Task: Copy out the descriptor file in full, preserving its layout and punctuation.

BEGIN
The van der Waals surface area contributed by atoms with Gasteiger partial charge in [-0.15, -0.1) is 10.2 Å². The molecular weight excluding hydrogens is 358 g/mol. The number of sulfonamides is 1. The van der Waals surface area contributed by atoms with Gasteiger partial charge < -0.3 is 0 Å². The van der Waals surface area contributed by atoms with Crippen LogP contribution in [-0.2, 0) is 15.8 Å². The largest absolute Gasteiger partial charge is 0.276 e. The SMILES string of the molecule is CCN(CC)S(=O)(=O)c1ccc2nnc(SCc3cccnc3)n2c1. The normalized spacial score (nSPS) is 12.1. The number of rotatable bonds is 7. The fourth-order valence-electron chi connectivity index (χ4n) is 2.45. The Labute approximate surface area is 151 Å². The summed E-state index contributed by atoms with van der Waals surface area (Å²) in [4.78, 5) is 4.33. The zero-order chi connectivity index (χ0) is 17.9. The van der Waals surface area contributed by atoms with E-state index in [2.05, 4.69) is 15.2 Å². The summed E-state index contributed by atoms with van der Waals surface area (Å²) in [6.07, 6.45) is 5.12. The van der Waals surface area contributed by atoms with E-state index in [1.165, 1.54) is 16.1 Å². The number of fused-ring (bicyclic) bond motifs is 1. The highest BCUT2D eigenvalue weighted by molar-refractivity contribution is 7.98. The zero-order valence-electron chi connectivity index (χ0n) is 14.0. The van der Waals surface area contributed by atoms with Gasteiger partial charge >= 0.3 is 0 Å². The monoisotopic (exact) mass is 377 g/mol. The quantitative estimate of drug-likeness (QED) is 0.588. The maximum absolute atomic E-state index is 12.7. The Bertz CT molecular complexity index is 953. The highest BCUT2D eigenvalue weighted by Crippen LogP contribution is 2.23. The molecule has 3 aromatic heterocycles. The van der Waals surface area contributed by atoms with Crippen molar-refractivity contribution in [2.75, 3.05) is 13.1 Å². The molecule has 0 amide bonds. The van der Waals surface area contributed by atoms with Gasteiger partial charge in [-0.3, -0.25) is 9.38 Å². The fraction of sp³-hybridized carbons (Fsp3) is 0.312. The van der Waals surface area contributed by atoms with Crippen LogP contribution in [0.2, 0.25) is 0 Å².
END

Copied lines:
The van der Waals surface area contributed by atoms with Gasteiger partial charge in [-0.15, -0.1) is 10.2 Å². The molecular weight excluding hydrogens is 358 g/mol. The number of sulfonamides is 1. The van der Waals surface area contributed by atoms with Gasteiger partial charge < -0.3 is 0 Å². The van der Waals surface area contributed by atoms with Crippen LogP contribution in [-0.2, 0) is 15.8 Å². The largest absolute Gasteiger partial charge is 0.276 e. The SMILES string of the molecule is CCN(CC)S(=O)(=O)c1ccc2nnc(SCc3cccnc3)n2c1. The normalized spacial score (nSPS) is 12.1. The number of rotatable bonds is 7. The fourth-order valence-electron chi connectivity index (χ4n) is 2.45. The Labute approximate surface area is 151 Å². The summed E-state index contributed by atoms with van der Waals surface area (Å²) in [4.78, 5) is 4.33. The zero-order chi connectivity index (χ0) is 17.9. The van der Waals surface area contributed by atoms with E-state index in [2.05, 4.69) is 15.2 Å². The summed E-state index contributed by atoms with van der Waals surface area (Å²) in [6.07, 6.45) is 5.12. The van der Waals surface area contributed by atoms with E-state index in [1.165, 1.54) is 16.1 Å². The number of fused-ring (bicyclic) bond motifs is 1. The highest BCUT2D eigenvalue weighted by molar-refractivity contribution is 7.98. The zero-order valence-electron chi connectivity index (χ0n) is 14.0. The van der Waals surface area contributed by atoms with Gasteiger partial charge >= 0.3 is 0 Å². The monoisotopic (exact) mass is 377 g/mol. The quantitative estimate of drug-likeness (QED) is 0.588. The maximum absolute atomic E-state index is 12.7. The Bertz CT molecular complexity index is 953. The highest BCUT2D eigenvalue weighted by Crippen LogP contribution is 2.23. The molecule has 3 aromatic heterocycles. The van der Waals surface area contributed by atoms with Crippen molar-refractivity contribution in [2.75, 3.05) is 13.1 Å². The molecule has 0 amide bonds. The van der Waals surface area contributed by atoms with Gasteiger partial charge in [-0.3, -0.25) is 9.38 Å². The fraction of sp³-hybridized carbons (Fsp3) is 0.312. The van der Waals surface area contributed by atoms with Crippen LogP contribution in [0.2, 0.25) is 0 Å².